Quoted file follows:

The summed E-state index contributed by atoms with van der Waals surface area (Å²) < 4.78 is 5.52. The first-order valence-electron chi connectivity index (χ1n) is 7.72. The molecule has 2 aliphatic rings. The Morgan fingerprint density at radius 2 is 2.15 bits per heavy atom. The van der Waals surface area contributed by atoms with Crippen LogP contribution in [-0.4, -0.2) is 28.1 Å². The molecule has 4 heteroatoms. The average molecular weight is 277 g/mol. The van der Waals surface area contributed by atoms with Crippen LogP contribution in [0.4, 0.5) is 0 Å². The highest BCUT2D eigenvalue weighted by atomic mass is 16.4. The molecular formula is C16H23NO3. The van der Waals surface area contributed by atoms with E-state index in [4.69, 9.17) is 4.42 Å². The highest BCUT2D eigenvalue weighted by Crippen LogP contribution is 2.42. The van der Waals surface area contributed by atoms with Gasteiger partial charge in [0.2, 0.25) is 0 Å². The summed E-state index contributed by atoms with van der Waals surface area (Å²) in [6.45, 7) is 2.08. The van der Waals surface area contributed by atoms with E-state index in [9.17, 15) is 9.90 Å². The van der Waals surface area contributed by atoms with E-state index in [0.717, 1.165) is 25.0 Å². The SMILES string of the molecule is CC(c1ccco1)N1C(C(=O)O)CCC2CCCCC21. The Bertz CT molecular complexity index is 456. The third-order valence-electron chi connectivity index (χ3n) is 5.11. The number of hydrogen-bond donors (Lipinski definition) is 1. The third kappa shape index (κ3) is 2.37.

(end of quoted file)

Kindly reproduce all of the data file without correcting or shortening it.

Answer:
The summed E-state index contributed by atoms with van der Waals surface area (Å²) < 4.78 is 5.52. The first-order valence-electron chi connectivity index (χ1n) is 7.72. The molecule has 2 aliphatic rings. The Morgan fingerprint density at radius 2 is 2.15 bits per heavy atom. The van der Waals surface area contributed by atoms with Crippen LogP contribution in [-0.4, -0.2) is 28.1 Å². The molecule has 4 heteroatoms. The average molecular weight is 277 g/mol. The van der Waals surface area contributed by atoms with Crippen LogP contribution in [0.4, 0.5) is 0 Å². The highest BCUT2D eigenvalue weighted by atomic mass is 16.4. The molecular formula is C16H23NO3. The van der Waals surface area contributed by atoms with E-state index in [4.69, 9.17) is 4.42 Å². The highest BCUT2D eigenvalue weighted by Crippen LogP contribution is 2.42. The van der Waals surface area contributed by atoms with Gasteiger partial charge in [0.2, 0.25) is 0 Å². The summed E-state index contributed by atoms with van der Waals surface area (Å²) in [6.45, 7) is 2.08. The van der Waals surface area contributed by atoms with E-state index in [9.17, 15) is 9.90 Å². The van der Waals surface area contributed by atoms with E-state index in [0.717, 1.165) is 25.0 Å². The SMILES string of the molecule is CC(c1ccco1)N1C(C(=O)O)CCC2CCCCC21. The Bertz CT molecular complexity index is 456. The third-order valence-electron chi connectivity index (χ3n) is 5.11. The number of hydrogen-bond donors (Lipinski definition) is 1. The third kappa shape index (κ3) is 2.37.